Flying not falling

It looked to me like he was plummeting to earth before the orange chute opened, but he said he was flying. My partner/husband/friend/companion/accomplice could not stop smiling as he told me about his skydive.

He has also recently managed to stand up on a surf board. His “bucketlist” is getting shorter. Another thing ticked off his list was to build a new house.

Visit Paris –yes. Climb Uluru – yes. Visit Machu Pichu – not yet. Visit Paris again – not yet! I don’t like the notion of the “bucket list” and prefer to think of my life as a colourful palette. Each day we create what we will. Sometimes it can be a muddy mess while at other times it is so beautiful beyond all expectation.

I have felt like I was falling – my life changes so total I have struggled to find my feet. This morning I realised I am flying not falling. The typical morning-mind complaints rattled around in my brain, whinging about the injustice of having to get up early to drive to the rural airport; when a scene so unique and beautiful stopped me and made me realise how lucky I was to  be out of bed early after all.

I was driving through patches of fog as morning light illuminated the countryside in soft pastel stripes of pink, blue and grey. The pastures lit up in vivid green and the white wind turbines turned their man-made symmetry in slow motion above the fog. It was a jewel of a day, so lovely and precious that I felt lucky and privileged and snapped out of my morning fug. Indeed I was lucky to be alive. I thought about stopping and taking a photo but I knew this could not be captured within the confines of a small digital image.

And that got me thinking about how my life has changed in so many ways. I recall wanting change and now every day is different and new. I had lifted myself out of the stagnant predictable sameness that it was, into a fresh, vibrant, challenging, rewarding and creative experience. We (my husband and I) pushed the boundaries and expanded our life experience to be fuller and richer.

Last night I was in a small country town hall at a public meeting listening to locals talk about their town. Today (in an unrelated matter) I enjoyed fine dining in The Melbourne Room of the Melbourne Town Hall then just three hours later I am in the plane banking over Discovery Bay looking down on an emu racing back into the pine forest.

Maybe the meditation is having an effect, allowing me to be quick to appreciate life more often. The power of mindfulness.

We are Fifty and Flying not Falling.

Clear blue mind

Of late I haven’t had much to say, because I have been trying to practice “clear blue mind”.

Imagining my mind as a clear blue sky, I observe the light fluffy thought clouds as they appear, drift and then disperse. I sit “zazen” emptying my mind of all thoughts trying to be untroubled and free from fear and doubt. I breathe in the crystal white light that could provide me with energy to face the day. I imagine all negative thoughts as grey smoke forced out by the light.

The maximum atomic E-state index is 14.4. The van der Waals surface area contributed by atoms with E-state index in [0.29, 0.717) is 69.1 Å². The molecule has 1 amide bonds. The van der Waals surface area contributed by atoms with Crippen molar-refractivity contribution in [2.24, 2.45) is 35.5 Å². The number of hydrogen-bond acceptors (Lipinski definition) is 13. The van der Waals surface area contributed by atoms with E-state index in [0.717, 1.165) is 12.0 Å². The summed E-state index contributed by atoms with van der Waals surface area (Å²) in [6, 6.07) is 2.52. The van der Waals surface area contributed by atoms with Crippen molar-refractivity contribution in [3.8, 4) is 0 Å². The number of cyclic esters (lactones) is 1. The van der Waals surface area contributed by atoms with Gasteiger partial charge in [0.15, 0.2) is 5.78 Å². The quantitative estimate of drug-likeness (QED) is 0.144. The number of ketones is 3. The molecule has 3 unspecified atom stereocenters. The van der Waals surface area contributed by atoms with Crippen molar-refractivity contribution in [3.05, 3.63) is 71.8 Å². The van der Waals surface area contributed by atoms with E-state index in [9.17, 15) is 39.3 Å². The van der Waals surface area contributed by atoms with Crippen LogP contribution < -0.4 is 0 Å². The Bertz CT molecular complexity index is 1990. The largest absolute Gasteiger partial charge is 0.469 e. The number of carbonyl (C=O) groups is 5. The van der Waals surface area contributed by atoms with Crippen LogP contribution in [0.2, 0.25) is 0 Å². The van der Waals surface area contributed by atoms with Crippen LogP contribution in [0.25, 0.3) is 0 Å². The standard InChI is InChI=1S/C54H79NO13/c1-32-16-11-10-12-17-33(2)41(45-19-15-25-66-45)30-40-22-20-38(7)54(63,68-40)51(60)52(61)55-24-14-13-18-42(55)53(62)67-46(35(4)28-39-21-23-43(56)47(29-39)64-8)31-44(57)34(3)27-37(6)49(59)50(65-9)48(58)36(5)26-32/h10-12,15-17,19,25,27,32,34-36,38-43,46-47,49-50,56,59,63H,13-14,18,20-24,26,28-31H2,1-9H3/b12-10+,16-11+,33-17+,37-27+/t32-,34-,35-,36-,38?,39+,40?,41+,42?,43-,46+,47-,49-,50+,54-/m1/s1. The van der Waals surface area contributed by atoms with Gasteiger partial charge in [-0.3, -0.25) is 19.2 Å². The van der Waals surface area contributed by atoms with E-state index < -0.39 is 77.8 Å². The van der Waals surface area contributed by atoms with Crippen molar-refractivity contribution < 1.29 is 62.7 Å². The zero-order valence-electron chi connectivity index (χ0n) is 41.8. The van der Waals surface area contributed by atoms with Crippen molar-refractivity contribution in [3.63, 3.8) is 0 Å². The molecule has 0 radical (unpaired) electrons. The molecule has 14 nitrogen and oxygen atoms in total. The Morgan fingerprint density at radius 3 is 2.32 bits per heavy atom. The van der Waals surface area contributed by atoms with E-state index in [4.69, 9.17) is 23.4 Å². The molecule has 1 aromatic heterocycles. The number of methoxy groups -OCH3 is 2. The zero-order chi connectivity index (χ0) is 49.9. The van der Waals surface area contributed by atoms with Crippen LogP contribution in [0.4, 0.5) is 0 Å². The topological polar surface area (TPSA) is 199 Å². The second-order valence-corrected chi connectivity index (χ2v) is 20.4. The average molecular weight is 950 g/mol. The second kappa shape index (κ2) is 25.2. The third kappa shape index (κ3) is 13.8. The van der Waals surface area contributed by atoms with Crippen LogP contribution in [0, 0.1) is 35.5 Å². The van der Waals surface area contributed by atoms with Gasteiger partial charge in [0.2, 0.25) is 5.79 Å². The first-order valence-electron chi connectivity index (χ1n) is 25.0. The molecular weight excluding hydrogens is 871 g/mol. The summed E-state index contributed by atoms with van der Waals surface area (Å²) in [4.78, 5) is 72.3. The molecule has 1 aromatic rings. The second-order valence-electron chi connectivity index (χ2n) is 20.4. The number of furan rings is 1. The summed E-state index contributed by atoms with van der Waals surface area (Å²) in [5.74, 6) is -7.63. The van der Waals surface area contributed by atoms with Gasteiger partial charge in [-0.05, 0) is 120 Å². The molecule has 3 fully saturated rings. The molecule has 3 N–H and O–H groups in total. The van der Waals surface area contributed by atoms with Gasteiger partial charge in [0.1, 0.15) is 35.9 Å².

I can sit for 20 minutes in this way but I fail to find regularity of practice.

The Dalai Lama tells us in his book, “How to Practise: the Way to a Meaningful Life, that six times every day he imagines the eight levels of mind one by one. Those levels of mind are: mirage; smoke; fireflies; flame of a candle; vivid white sky-mind; vivid red or orange sky-mind; vivid black sky-mind; clear light. Fuller explanations of these are in his book.

It was easy to imagine “clear blue sky-mind” yesterday as I looked out the plane window above the clouds with the first glare of orange sunlight lighting the horizon. It was also easy to contemplate “death” as the plane came in through fog above the city. I knew the city was there somewhere close below. I trusted the young 20-something pilots could land us using only the instruments to guide them. It was a 20-seater and I was sitting in the very front seat, so I could clearly see the young men and the instrument panel and the white wall of fog.

In Buddhism contemplating “death” is a key teaching. Whilst not dwelling on morbidity, I have always had a keen sense of my own mortality and it gives perspective. If we were to miss the runway, then I had fully appreciated the beauty of life on earth when we were above the clouds.

Reading about how other people, Westerners especially, have come into Buddhist practices is compelling. “Why Buddhism? Westerners in search of wisdom by Vicki Mackenzie is a collection of interviews with individuals who describe their own experiences with Buddhism. I particularly like the comments about the practicality of Buddhist philosophies and how they can easily be applied to help you get through life’s little dramas. I am encouraged by the repeated observation about the depth of content and how the more people read and learn the more intrigued and interested they are to learn more. I am on the brink.

Needless to say, the pilots landed the plane beautifully. All those hours playing computer games paid off. Thanks boys.